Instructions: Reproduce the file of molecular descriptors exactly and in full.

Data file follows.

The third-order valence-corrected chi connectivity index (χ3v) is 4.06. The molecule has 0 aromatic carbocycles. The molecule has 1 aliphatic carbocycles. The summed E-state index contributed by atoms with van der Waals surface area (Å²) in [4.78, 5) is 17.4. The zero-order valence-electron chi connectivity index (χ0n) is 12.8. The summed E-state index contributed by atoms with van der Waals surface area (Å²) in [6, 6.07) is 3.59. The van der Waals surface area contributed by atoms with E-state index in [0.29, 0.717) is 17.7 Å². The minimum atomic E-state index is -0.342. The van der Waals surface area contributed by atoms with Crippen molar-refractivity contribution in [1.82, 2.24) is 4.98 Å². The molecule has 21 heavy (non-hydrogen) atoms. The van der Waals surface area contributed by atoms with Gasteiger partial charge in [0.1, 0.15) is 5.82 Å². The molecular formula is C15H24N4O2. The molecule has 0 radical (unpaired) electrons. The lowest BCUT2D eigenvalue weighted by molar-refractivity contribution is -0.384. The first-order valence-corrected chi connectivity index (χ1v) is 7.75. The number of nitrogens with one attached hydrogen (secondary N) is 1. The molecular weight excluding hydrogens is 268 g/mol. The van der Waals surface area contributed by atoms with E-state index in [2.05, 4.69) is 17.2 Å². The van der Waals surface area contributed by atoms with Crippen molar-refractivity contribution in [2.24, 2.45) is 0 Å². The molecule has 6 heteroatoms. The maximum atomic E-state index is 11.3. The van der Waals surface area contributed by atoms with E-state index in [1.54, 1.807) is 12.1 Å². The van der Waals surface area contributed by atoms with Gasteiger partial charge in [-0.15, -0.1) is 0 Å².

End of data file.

The third-order valence-corrected chi connectivity index (χ3v) is 4.06. The molecule has 0 aromatic carbocycles. The molecule has 1 aliphatic carbocycles. The summed E-state index contributed by atoms with van der Waals surface area (Å²) in [4.78, 5) is 17.4. The zero-order valence-electron chi connectivity index (χ0n) is 12.8. The summed E-state index contributed by atoms with van der Waals surface area (Å²) in [6, 6.07) is 3.59. The van der Waals surface area contributed by atoms with E-state index in [0.29, 0.717) is 17.7 Å². The minimum atomic E-state index is -0.342. The van der Waals surface area contributed by atoms with Crippen molar-refractivity contribution in [1.82, 2.24) is 4.98 Å². The molecule has 21 heavy (non-hydrogen) atoms. The van der Waals surface area contributed by atoms with Gasteiger partial charge in [0.1, 0.15) is 5.82 Å². The molecular formula is C15H24N4O2. The molecule has 0 radical (unpaired) electrons. The lowest BCUT2D eigenvalue weighted by molar-refractivity contribution is -0.384. The first-order valence-corrected chi connectivity index (χ1v) is 7.75. The number of nitrogens with one attached hydrogen (secondary N) is 1. The molecular weight excluding hydrogens is 268 g/mol. The van der Waals surface area contributed by atoms with E-state index in [2.05, 4.69) is 17.2 Å². The van der Waals surface area contributed by atoms with Crippen molar-refractivity contribution in [2.24, 2.45) is 0 Å². The molecule has 6 heteroatoms. The maximum atomic E-state index is 11.3. The van der Waals surface area contributed by atoms with E-state index in [1.54, 1.807) is 12.1 Å². The van der Waals surface area contributed by atoms with Gasteiger partial charge in [-0.15, -0.1) is 0 Å².